Steps should be taken to ameliorate the disproportionate poverty of these two groups. But one step that should not be taken, and cannot be taken, is reparation. I will address this later in the paper. A step that should be taken is in strengthening American education. We start with the children. Low-income schools present a great threat to the future of low-income students, “The ramifications of such segregation are far more encompassing for African American children than they are for any other racial group, leading to higher school dropout rates, lower college attendance, high unemployment and lower earnings, and higher teenage pregnancy rates” (Shapiro 175) How will this cycle be stopped? Again, it begins with the children. Coates says that he “came to see the streets and the schools as arms of the same beast” (Coates 33). Coates would agree with reformation of education. There needs to be equal distribution to each school...
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...s” (Darity 336). How would these reparations be paid for? Darity suggests that “nonblacks could finance the transfer by paying additional taxes” (Darity 336). Hold up, Mr. Darity, are you suggesting that nonblacks who were not slave-owners (because slavery happened two-hundred years ago), are going to reach into their personal pockets and pay blacks, who were not slaves? I get it, if slavery happened within the past fifty years, I understand reparations for the victims. Make the slave-owners pay the reparations, I would be all for that. But this is just not the case. There is no way the government can afford reparation for African Americans. And I don’t think reparations are in order for African Americans.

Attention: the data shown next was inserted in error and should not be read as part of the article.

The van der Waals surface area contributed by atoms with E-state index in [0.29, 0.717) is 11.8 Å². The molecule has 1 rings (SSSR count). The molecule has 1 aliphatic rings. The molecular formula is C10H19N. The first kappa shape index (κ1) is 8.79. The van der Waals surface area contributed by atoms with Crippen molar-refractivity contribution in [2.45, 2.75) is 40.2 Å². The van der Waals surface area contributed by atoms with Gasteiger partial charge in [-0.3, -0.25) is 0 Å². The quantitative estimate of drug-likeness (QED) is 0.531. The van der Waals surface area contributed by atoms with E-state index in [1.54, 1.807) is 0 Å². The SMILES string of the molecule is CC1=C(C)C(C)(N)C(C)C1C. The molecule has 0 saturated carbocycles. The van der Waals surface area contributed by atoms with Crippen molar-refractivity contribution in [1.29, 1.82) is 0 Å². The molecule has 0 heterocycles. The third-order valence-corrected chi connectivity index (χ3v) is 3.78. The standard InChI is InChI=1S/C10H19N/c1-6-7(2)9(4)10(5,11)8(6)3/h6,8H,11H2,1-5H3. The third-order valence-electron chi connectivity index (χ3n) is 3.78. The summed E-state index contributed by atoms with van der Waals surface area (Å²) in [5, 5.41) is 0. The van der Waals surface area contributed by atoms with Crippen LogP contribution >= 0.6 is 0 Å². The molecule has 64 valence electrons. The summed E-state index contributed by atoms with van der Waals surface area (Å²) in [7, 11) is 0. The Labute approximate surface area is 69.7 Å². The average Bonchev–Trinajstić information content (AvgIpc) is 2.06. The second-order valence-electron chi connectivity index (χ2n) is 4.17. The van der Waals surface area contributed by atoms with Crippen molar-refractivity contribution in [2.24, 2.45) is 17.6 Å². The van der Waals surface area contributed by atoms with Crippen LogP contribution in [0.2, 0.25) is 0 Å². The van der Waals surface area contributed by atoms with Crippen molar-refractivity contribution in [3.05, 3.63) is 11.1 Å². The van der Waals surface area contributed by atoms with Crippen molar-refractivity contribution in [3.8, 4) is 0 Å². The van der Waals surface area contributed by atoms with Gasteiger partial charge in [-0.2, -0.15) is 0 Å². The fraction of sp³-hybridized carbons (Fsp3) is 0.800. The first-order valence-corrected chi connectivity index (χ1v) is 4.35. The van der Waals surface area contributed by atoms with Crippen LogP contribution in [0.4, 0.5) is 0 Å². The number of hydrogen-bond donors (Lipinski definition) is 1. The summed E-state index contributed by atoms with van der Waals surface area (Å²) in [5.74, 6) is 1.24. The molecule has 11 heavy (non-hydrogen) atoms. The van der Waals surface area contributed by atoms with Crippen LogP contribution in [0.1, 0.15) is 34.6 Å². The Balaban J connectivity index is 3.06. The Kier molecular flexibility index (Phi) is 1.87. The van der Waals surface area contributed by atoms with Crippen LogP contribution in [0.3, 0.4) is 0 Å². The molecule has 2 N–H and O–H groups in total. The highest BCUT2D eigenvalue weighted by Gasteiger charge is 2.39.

Slavery was immoral. The wealth gap should be closed through education reform. Government reparation should be given to direct victims of genocide and slavery.
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